A young man's strange, erotic journey from Milan to Minsk...and apparently, back again.

My Photo
Location: Denver, Colorado, United States

The details of my life are quite inconsequential, really. Summers in Rangoon...luge lessons...

Friday, March 31, 2006

Agam High School

From a distance, it doesn't seem like too many have made it to the opening of Agam High School, a project paid for by the Marine battalion's commander's emergency reconstruction project (CERP) funds...
Then you get closer. Ah, they're all sitting on the ground, that's why.

Q: How do you keep a crowd of adolescent boys this large quiet, and paying attention?
A: Break out the switches, that's how! (I should write Afghan proverbs)

Seriously, here and there in the crowd, instructors are patrolling with switches (the leafy ends of tree branches), with which they threaten and occasionally use on the kids. I've mentioned it before--it's no longer surprising to see, just their preferred cultural method of keeping crowds in line. Like the Italian smack to the head, the Japanese samurai sword to the neck, or the American prescription for Ritalin, if you will.

"Now how many of these kids are mine?"
Headmasters mill about with the Coalition representatives, as we all wonder when the district subgovernor will grace us with his presence so we can start the ceremony.

As I said, lots of milling...

For some, it was killing...

And for some, just chilling. Staff Sgt Hadzic, one of the great life stories out here (he fought Serbs in the Balkans as a teenage Bosnian), inspires quizzical looks from youngsters.

Check out the expression on the little bugger in the lower left!

Finally, we were underway. Mohammed Sadiq, one of the headmasters, will be your emcee today, folks. A young mullah then sang a beautiful was totally unlike the calls to prayer that we hear each day.

Then it was time for the subphonic stylings of the Subgovernor of Pachir wa Agam, Sayeed Rahman. He echoed the headmaster's appreciation for all we've done, then spent 75% of his speech telling us what they still want. It's kind of a typical Afghan thank you.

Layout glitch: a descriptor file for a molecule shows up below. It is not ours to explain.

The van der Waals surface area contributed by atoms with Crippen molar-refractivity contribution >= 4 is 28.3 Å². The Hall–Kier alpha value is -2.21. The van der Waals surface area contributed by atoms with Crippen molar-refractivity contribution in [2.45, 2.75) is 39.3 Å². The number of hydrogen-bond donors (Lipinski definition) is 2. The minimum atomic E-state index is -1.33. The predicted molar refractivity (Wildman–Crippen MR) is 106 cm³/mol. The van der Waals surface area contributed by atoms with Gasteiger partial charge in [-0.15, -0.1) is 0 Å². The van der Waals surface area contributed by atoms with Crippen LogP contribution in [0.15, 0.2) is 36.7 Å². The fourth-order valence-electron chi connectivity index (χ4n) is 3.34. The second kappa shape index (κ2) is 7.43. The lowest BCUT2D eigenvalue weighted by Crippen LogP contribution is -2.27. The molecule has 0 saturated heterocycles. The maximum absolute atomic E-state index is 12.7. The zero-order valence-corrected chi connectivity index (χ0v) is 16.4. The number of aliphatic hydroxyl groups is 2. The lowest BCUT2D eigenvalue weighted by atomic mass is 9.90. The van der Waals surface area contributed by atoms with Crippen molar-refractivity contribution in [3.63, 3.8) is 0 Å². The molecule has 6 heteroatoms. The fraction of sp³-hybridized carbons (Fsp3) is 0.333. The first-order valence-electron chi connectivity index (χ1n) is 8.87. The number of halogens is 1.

"You can get with this, or you can get with that." He may as well have said that, for all the kids cared...they were much more preoccupied with my little camera.

Capt Battista (Sheriff Bart, as I call him) spoke for the Coalition, and reminded the people that the improvements they still seek are only possible if NGOs return, and NGOs will only return if they're not getting blown up...which is probably the most honest assessment they've ever heard.

But the boys, they're still not impressed. They're just wondering when the torment will be over, and they can harass us again.

The ribbon is cut, and Agam High School is open for learnin.' The subgovernor's speeches could use some work, but just as I was thinking that day what kind of guts it takes to be head of a lawless district, another one got whacked yesterday. So it is still one incredibly dangerous job.

Maj Edwards presents certificates to the school president and the chief engineer, who is my new Afghan hero. He spoke for about 15 seconds, as opposed to the average speech of say, two hours. His words of wisdom? Take care of the school, and make it last. Beautiful.

Hanging with my new friend Abdul, who works both as an engineer and an English teacher. Some of the more industrious young Afghans are incredible in all they take on. But I only like this picture for the guy about to pop that cookie into his mouth.